Posts Tagged ‘Little Bunting

28
May
22

A Very Little Bunting

It’s not often you come across what could potentially be a first for a breeding bird for the UK.

What were presumably the pair of Little Buntings that were found in March on the North edge of Kelling Heath spent some time subsequently further south in ideal breeding habitat. They were chasing one another and displaying and I watched what was presumably the male feed what was presumably the female.

With help and advice from friend Trevor of the North East Norfolk Bird Club (NENBC), the land trustees, the RSPB and the Secretary of the Rare Breeding Birds Panel I attempted to monitor the birds.

The longer they stayed the more convinced I became they were breeding. In eventuality however they moved on. Towards the later part of their stay they became very furtive and returned repeatedly to the same area. They were last seen on the 19th April. Subsequently, despite several thorough searches they couldn’t be found.

So they either deserted, moved to a different location or all the display behaviour they showed was just a pre-amble to them moving back North to breed; which to be fair is most likely what happened, although we’ll never know for sure. Never the less, a very interesting occurrence.

29
Oct
20

Not so Little Bunting

This Little Bunting was frequenting the paths around Porthellick Bay on our recent visit to the Isles of Scillies this October. It was just one of several we heard/saw but was by far the most confiding.

14
Oct
19

Six Stripe Sprite

There’s something quite special about living on the east coast, a stone’s throw from the sea. Migrating birds apart, living in West Runton is very nice indeed; but especially so when the autumn wind is in the east and I can walk out of my front door and within 400m be watching three Yellow Browed Warblers, a handful of Redstarts and a Little Bunting. So it was last week. Well, I say ‘watching’ a Little Bunting. When asked ‘were we watching the Little Bunting?’ friend Bob replied … “It’s that little we can’t bloody see it” It was probably the most elusive individual of the species I’ve seen. It sat tighter than an Extinction Rebellion activist, hardly shifting from it’s field of Sugar Beet. When it did move it exploded from one patch of mugwort to another low and fast; as if it were on a zip wire. It did show for me eventually … but not well.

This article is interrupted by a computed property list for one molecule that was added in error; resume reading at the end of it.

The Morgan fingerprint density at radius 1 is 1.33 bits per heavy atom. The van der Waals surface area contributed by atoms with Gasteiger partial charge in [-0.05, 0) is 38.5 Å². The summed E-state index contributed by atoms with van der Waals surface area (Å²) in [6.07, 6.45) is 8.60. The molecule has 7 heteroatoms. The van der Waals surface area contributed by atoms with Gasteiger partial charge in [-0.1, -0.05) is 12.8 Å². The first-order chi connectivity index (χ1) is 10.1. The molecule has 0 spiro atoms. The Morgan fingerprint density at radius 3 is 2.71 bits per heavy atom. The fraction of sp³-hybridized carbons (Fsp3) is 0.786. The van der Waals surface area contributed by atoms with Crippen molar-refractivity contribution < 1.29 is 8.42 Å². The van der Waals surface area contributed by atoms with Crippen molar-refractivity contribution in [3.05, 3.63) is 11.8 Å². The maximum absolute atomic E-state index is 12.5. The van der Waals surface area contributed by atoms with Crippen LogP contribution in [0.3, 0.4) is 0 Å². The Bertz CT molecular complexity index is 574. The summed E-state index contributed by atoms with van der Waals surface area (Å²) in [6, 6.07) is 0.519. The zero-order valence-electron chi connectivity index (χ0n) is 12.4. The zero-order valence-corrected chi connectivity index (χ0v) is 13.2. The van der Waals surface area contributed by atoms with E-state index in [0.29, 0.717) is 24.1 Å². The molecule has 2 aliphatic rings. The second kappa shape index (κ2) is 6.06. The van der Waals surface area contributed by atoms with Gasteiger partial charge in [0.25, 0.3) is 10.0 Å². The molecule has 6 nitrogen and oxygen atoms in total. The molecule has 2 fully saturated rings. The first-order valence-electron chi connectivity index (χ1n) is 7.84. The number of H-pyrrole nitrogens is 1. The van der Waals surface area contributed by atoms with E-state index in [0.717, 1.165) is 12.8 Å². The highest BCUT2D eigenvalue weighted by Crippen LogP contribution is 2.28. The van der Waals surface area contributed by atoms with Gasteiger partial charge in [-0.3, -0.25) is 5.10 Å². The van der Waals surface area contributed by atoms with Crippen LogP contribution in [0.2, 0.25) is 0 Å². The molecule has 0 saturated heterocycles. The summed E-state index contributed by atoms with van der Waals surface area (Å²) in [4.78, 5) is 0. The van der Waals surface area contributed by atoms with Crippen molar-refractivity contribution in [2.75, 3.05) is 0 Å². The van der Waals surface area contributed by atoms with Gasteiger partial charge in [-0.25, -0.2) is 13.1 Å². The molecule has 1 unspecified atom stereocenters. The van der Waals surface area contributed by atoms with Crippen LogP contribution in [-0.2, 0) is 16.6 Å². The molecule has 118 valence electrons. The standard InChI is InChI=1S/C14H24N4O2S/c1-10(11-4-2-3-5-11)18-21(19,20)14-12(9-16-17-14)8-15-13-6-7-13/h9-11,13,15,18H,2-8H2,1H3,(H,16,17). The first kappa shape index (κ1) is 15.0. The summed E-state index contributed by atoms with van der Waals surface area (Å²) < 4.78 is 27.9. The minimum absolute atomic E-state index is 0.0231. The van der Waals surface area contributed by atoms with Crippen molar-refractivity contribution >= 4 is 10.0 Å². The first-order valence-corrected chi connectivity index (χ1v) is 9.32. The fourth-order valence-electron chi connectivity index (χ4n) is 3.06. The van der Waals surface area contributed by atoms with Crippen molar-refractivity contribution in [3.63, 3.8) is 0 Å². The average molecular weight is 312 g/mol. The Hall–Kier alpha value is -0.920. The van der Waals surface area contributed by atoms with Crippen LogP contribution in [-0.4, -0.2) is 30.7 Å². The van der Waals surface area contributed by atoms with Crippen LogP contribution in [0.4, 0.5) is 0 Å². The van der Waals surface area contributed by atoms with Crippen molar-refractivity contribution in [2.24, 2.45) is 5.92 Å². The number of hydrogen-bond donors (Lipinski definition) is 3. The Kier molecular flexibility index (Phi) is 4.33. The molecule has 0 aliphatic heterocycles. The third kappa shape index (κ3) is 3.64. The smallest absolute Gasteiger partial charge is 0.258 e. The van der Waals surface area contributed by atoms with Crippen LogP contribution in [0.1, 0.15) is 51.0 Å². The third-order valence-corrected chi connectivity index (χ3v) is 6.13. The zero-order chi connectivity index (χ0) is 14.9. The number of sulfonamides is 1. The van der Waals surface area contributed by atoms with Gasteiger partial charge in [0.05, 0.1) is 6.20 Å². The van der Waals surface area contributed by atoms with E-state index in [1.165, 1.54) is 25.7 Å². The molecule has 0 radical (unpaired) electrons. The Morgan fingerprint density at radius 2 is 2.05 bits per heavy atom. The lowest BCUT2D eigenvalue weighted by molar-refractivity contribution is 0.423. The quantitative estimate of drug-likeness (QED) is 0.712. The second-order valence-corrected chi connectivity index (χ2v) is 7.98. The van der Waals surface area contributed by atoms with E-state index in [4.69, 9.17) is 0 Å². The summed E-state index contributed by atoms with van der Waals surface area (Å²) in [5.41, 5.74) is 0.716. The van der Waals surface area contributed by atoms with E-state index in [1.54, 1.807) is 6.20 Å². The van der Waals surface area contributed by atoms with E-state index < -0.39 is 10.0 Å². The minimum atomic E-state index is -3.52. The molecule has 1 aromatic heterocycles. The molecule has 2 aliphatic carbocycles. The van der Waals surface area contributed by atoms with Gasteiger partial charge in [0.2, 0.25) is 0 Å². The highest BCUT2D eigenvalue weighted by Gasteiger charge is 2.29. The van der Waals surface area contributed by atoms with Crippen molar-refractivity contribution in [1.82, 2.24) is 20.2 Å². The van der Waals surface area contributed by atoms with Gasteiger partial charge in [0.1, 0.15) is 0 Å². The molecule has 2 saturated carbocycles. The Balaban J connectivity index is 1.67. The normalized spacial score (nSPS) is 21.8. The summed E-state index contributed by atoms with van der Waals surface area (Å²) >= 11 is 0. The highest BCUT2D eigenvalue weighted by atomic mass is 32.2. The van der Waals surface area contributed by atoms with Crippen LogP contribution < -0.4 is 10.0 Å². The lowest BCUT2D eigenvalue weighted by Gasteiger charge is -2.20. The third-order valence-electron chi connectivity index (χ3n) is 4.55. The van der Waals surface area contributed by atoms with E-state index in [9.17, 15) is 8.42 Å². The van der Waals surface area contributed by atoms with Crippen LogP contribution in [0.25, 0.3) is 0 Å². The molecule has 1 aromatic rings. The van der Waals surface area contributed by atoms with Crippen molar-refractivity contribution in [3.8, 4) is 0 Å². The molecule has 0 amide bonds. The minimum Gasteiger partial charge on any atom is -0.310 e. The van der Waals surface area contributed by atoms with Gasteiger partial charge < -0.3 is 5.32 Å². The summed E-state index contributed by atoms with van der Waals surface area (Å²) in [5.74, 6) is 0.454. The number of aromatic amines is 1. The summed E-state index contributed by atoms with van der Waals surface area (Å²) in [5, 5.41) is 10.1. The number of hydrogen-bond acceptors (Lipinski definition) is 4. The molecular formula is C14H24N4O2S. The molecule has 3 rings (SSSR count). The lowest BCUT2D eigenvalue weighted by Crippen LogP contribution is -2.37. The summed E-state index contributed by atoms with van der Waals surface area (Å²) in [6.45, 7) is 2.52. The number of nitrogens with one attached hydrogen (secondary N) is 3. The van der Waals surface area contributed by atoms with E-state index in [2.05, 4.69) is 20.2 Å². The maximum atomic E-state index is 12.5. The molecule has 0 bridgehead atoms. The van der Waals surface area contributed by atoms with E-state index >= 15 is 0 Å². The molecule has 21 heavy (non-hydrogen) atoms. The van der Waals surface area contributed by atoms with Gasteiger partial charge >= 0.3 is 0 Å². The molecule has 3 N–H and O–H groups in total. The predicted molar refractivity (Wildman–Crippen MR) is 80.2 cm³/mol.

It was however the Yellow Broweds that made my day. I absolutely love seeing these little Siberian migrants. I’m not sure if it’s their bright plumage or the way they jauntily flit about picking-off every small insect they find. Maybe, it’s the fact they have travelled all the way from Northern Russia and crossed the North Sea that I find so incredible. Anyways, I really do think they are enigmatic and worth seeking out in the few weeks each year they pass along our coast. Terrific birds.

 

 

29
Oct
12

A day of Little

Little is sometimes more. On last Saturday’s tour we had a little something; in fact we had two little something’s.

The first came in the form of an ocean dweller pushed ashore by overnight northerlies. Little Auks are normally seen hugging the horizon on seawatches, whirring their tiny wings as they stream across a spotting scopes field of view. Not this one. He made a rather unfamiliar sight gently sailing around obscenly close to us on a shingle pool as he recovered from his ordeal.

The second came in the form of a Little Bunting. A denizen of lands to the east of Norway this scare visitor had made temporary home feeding upon the seed heads of weeds aside a busy footpath; both small, but both quite special.




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